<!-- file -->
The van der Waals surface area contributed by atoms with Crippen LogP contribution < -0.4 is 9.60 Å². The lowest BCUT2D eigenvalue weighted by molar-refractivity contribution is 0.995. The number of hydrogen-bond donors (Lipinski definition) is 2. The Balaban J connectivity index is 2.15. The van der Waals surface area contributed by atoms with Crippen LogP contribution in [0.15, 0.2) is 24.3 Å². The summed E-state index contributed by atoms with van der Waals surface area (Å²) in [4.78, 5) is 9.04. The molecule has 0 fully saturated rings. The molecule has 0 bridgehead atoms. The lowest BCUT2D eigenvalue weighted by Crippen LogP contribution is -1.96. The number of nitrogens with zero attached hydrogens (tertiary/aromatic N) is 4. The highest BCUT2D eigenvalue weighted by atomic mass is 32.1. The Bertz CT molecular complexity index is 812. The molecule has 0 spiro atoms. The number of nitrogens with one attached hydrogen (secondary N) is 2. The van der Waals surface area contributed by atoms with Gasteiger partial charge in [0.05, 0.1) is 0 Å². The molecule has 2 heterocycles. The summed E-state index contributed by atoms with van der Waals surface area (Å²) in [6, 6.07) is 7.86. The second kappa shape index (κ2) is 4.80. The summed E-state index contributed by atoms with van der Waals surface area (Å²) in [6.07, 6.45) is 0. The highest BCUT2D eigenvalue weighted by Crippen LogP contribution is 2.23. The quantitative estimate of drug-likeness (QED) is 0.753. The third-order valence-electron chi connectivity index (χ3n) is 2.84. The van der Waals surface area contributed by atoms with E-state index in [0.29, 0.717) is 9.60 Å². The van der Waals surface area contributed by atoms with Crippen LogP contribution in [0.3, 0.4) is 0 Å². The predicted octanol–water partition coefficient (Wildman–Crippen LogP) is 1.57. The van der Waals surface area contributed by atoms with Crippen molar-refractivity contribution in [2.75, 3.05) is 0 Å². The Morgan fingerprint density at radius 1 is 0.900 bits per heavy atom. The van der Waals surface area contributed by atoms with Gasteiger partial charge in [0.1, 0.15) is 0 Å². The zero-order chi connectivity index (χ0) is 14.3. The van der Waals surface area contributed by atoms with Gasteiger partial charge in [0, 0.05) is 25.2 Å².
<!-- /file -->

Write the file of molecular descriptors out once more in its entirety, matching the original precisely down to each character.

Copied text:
The van der Waals surface area contributed by atoms with Crippen LogP contribution < -0.4 is 9.60 Å². The lowest BCUT2D eigenvalue weighted by molar-refractivity contribution is 0.995. The number of hydrogen-bond donors (Lipinski definition) is 2. The Balaban J connectivity index is 2.15. The van der Waals surface area contributed by atoms with Crippen LogP contribution in [0.15, 0.2) is 24.3 Å². The summed E-state index contributed by atoms with van der Waals surface area (Å²) in [4.78, 5) is 9.04. The molecule has 0 fully saturated rings. The molecule has 0 bridgehead atoms. The lowest BCUT2D eigenvalue weighted by Crippen LogP contribution is -1.96. The number of nitrogens with zero attached hydrogens (tertiary/aromatic N) is 4. The highest BCUT2D eigenvalue weighted by atomic mass is 32.1. The Bertz CT molecular complexity index is 812. The molecule has 0 spiro atoms. The number of nitrogens with one attached hydrogen (secondary N) is 2. The van der Waals surface area contributed by atoms with Gasteiger partial charge in [0.05, 0.1) is 0 Å². The molecule has 2 heterocycles. The summed E-state index contributed by atoms with van der Waals surface area (Å²) in [6, 6.07) is 7.86. The second kappa shape index (κ2) is 4.80. The summed E-state index contributed by atoms with van der Waals surface area (Å²) in [6.07, 6.45) is 0. The highest BCUT2D eigenvalue weighted by Crippen LogP contribution is 2.23. The quantitative estimate of drug-likeness (QED) is 0.753. The third-order valence-electron chi connectivity index (χ3n) is 2.84. The van der Waals surface area contributed by atoms with E-state index in [0.29, 0.717) is 9.60 Å². The van der Waals surface area contributed by atoms with Crippen LogP contribution in [0.3, 0.4) is 0 Å². The predicted octanol–water partition coefficient (Wildman–Crippen LogP) is 1.57. The van der Waals surface area contributed by atoms with Crippen molar-refractivity contribution in [2.75, 3.05) is 0 Å². The Morgan fingerprint density at radius 1 is 0.900 bits per heavy atom. The van der Waals surface area contributed by atoms with Gasteiger partial charge in [0.1, 0.15) is 0 Å². The zero-order chi connectivity index (χ0) is 14.3. The van der Waals surface area contributed by atoms with Gasteiger partial charge in [0, 0.05) is 25.2 Å².